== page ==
The pros and cons of septic fields
When you are looking for a restroom solution for your park, you will need to secure a way to deal with waste. There are three primary options: sewer, vault, and septic field. While a septic field might still make sense for some homes, it’s our belief that newer technology renders the septic option as sub-optimal for most parks and public places. In this article we’ll review the three options and make the case for flush vaults over septic fields.
To start, the obvious best and most common choice is to simply connect to sewer and water lines. There’s relatively little to think about after the connection is made, and your users will get to enjoy a typical restroom experience.
However, there may be cases where one isn’t available, or the trenching cost of reaching the nearest sewer line is prohibitively expensive. In many cases the trenching alone could exceed the price of the restroom building itself. For projects with geographical or budgetary limitations, an alternative solution is necessary. In such a scenario, the next option to consider is either a vault or septic field as they can operate without a sewer connection.
A vault-based restroom is simply one that stores waste in a vault for it to be pumped later. The most common version of this concept is the porta-potty, which can be found at just about every construction site, public event, or rock concert. While definitely not the most pleasant restroom experience, they are unbeatable in terms of being a quick, flexible, short-term solution. Sometimes these will be used as permanent restrooms, but only in situations where there are extreme budget constraints.
For most remote restrooms, a full-scale vault restroom building will be constructed. These restrooms are basically covered holes in the ground and smell awful, though they are at least less claustrophobic and require less frequent pumping than a porta-potty. These restrooms are chosen because they are cheap and uncomplicated, but they are generally not popular with the public.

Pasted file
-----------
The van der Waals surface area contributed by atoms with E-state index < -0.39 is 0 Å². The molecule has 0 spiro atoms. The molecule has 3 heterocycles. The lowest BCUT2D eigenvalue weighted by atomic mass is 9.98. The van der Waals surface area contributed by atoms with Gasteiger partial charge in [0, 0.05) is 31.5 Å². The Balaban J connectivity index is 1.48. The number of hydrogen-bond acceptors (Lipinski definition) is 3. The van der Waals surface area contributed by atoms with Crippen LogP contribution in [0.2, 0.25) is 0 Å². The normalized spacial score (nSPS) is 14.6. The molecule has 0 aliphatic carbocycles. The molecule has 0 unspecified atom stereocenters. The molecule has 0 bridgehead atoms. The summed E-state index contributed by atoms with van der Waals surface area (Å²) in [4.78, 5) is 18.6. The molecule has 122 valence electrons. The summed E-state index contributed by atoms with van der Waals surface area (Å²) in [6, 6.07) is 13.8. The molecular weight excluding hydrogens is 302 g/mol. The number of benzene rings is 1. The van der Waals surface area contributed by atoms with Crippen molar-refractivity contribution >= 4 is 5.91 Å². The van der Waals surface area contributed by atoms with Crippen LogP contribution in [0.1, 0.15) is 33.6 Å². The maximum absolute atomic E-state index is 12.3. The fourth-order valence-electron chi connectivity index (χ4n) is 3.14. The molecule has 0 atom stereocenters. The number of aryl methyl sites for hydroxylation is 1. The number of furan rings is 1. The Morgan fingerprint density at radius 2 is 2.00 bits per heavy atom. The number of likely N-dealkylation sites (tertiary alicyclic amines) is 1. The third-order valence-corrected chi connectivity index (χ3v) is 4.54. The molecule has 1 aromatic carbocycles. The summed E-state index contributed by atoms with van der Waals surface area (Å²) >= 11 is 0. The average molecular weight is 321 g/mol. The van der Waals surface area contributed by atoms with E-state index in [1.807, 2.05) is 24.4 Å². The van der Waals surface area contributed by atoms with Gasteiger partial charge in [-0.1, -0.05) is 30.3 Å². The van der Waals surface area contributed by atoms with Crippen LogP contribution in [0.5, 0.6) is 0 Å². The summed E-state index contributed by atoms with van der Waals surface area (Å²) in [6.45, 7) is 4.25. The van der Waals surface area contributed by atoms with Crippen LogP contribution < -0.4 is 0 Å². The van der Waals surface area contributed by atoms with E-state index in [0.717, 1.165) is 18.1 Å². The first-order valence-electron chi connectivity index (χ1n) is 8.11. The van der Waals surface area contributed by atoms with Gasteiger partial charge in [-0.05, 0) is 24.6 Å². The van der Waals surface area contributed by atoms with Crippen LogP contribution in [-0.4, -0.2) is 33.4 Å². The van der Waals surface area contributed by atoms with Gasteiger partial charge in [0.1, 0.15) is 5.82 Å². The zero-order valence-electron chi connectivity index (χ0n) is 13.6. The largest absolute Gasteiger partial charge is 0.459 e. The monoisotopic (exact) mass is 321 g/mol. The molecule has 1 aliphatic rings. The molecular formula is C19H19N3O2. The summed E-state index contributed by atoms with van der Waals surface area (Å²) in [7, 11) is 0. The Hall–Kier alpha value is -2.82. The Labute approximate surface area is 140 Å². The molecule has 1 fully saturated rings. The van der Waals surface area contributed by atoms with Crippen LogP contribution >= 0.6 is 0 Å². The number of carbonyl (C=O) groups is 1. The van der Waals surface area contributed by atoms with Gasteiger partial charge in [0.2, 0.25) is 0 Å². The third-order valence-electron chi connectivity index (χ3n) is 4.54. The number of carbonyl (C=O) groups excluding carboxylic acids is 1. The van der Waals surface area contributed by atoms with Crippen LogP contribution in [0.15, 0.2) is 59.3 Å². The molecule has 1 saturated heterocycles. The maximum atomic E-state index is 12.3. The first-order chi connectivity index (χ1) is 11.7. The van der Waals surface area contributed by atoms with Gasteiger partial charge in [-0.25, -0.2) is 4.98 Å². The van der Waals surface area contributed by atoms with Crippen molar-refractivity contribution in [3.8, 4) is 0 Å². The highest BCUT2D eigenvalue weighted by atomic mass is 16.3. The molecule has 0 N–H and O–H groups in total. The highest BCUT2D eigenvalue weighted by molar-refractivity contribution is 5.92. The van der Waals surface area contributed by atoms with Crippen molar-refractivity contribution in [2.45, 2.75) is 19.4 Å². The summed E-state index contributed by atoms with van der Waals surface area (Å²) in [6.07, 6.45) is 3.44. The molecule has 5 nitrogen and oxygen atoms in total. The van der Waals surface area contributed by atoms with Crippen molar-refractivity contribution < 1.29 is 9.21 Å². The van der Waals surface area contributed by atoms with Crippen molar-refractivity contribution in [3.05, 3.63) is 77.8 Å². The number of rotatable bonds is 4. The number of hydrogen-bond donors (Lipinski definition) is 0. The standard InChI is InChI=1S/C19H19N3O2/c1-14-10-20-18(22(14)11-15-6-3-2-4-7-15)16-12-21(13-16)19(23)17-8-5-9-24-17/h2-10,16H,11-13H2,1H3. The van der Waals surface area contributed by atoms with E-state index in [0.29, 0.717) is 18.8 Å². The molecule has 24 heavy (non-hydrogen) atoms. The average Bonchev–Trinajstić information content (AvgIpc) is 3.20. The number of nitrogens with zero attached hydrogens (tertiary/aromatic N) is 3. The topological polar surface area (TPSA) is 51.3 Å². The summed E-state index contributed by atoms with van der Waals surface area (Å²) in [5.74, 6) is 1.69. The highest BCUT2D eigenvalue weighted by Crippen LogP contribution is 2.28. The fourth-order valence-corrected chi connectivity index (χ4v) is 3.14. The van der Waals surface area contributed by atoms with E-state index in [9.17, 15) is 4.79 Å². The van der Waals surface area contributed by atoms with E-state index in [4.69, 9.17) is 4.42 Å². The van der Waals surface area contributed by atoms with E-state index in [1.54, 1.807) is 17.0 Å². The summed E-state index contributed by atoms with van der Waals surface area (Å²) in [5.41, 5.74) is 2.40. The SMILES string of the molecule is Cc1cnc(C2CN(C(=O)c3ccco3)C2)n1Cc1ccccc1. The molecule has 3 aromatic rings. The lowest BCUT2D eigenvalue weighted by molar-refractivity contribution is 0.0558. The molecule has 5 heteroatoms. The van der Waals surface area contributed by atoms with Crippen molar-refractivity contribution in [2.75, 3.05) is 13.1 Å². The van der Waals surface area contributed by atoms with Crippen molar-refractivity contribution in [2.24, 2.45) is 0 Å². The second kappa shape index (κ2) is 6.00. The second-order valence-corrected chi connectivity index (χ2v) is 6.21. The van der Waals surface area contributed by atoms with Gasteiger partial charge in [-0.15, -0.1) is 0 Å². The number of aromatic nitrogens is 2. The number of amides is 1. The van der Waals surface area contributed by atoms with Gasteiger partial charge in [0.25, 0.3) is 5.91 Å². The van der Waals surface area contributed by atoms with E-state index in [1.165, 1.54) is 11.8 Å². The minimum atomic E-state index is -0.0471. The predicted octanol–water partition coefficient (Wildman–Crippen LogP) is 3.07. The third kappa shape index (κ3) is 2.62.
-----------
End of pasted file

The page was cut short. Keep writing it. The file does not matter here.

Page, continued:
The most common- though as we’ll argue later, not the best- flush restroom option for a location without sewer connection is installing a septic system. Broadly speaking, a septic system sends the waste to an underground wastewater disposal area used to remove contaminants via anaerobic digestion in a septic tank. Organic materials in the liquid waste are broken down over time, then distributed through a drain field area so that the purified remains can safely percolate down into the natural ground water system.
And if that explanation feels convoluted, it’s because septic is quite easily the most complicated waste disposal option, and while it can be an almost miraculous solution in ideal circumstances, it also has the most things that can go wrong with it, and the worst-case scenarios can be the stuff of nightmares. If your motto is “set it and forget it,” then you should consider something else.
What are the advantages of a Septic System?
Before we critique septic systems, it is only fair that we discuss their advantages.
Septic tanks do have to be pumped from time to time, but usually not at the frequency of a vault restroom since the septic process eats away most of the waste. If the location is very far away from a pumping service, this could be a significant consideration.
Liquid waste, such as sink or shower water, will pass through the system fairly quickly as opposed to taking up valuable storage space in a vault. Since homes produce a lot of liquid waste, septic is typically the best option for them when a sewer isn’t available.
Other advantages include low cost of use after install, and environmentally friendliness (when properly maintained).
What are the disadvantages of a Septic System?
With a septic system the user needs to be very considerate about what they flush. Items such as napkins, tissues, diaper wipes, cigarettes, grease, etc, can easily lead to clogged pipes and will require pumping. For a home with two residents, this might be easy enough to manage, but for a public park with a huge number of users, it’s all but guaranteed someone will flush bad stuff down the toilet at some point that will cause big problems.